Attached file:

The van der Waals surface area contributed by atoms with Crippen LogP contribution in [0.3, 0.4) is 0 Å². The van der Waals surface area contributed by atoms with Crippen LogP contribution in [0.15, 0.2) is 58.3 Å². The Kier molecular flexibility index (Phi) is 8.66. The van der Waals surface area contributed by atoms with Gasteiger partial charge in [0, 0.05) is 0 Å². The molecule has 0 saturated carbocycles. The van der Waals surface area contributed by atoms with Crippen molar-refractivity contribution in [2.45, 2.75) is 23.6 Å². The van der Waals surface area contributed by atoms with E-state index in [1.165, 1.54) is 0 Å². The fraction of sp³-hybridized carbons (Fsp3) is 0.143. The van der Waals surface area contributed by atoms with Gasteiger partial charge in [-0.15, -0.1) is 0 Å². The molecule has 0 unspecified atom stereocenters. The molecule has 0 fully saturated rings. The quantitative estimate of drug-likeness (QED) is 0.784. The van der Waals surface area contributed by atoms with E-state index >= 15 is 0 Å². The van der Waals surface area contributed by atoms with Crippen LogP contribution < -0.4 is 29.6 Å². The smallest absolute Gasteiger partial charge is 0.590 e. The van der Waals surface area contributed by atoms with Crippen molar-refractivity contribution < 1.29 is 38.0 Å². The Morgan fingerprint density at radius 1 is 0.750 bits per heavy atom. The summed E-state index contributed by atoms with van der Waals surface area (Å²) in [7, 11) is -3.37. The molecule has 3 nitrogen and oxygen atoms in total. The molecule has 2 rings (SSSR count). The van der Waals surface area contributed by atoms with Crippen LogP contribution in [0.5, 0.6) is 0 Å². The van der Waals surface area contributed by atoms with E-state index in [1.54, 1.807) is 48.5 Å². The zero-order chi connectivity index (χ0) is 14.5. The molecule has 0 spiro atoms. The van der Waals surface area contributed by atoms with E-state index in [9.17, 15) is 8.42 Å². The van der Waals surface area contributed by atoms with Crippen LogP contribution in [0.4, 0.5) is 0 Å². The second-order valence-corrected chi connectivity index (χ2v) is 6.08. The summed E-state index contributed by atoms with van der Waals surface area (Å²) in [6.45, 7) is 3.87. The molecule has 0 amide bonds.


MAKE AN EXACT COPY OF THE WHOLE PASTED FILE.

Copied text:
The van der Waals surface area contributed by atoms with Crippen LogP contribution in [0.3, 0.4) is 0 Å². The van der Waals surface area contributed by atoms with Crippen LogP contribution in [0.15, 0.2) is 58.3 Å². The Kier molecular flexibility index (Phi) is 8.66. The van der Waals surface area contributed by atoms with Gasteiger partial charge in [0, 0.05) is 0 Å². The molecule has 0 saturated carbocycles. The van der Waals surface area contributed by atoms with Crippen molar-refractivity contribution in [2.45, 2.75) is 23.6 Å². The van der Waals surface area contributed by atoms with E-state index in [1.165, 1.54) is 0 Å². The fraction of sp³-hybridized carbons (Fsp3) is 0.143. The van der Waals surface area contributed by atoms with Gasteiger partial charge in [-0.15, -0.1) is 0 Å². The molecule has 0 unspecified atom stereocenters. The molecule has 0 fully saturated rings. The quantitative estimate of drug-likeness (QED) is 0.784. The van der Waals surface area contributed by atoms with E-state index >= 15 is 0 Å². The van der Waals surface area contributed by atoms with Crippen LogP contribution < -0.4 is 29.6 Å². The smallest absolute Gasteiger partial charge is 0.590 e. The van der Waals surface area contributed by atoms with Crippen molar-refractivity contribution < 1.29 is 38.0 Å². The Morgan fingerprint density at radius 1 is 0.750 bits per heavy atom. The summed E-state index contributed by atoms with van der Waals surface area (Å²) in [7, 11) is -3.37. The molecule has 3 nitrogen and oxygen atoms in total. The molecule has 2 rings (SSSR count). The van der Waals surface area contributed by atoms with Crippen LogP contribution in [0.5, 0.6) is 0 Å². The van der Waals surface area contributed by atoms with E-state index in [1.54, 1.807) is 48.5 Å². The zero-order chi connectivity index (χ0) is 14.5. The molecule has 0 spiro atoms. The van der Waals surface area contributed by atoms with E-state index in [9.17, 15) is 8.42 Å². The van der Waals surface area contributed by atoms with Crippen LogP contribution in [0.4, 0.5) is 0 Å². The second-order valence-corrected chi connectivity index (χ2v) is 6.08. The summed E-state index contributed by atoms with van der Waals surface area (Å²) in [6.45, 7) is 3.87. The molecule has 0 amide bonds.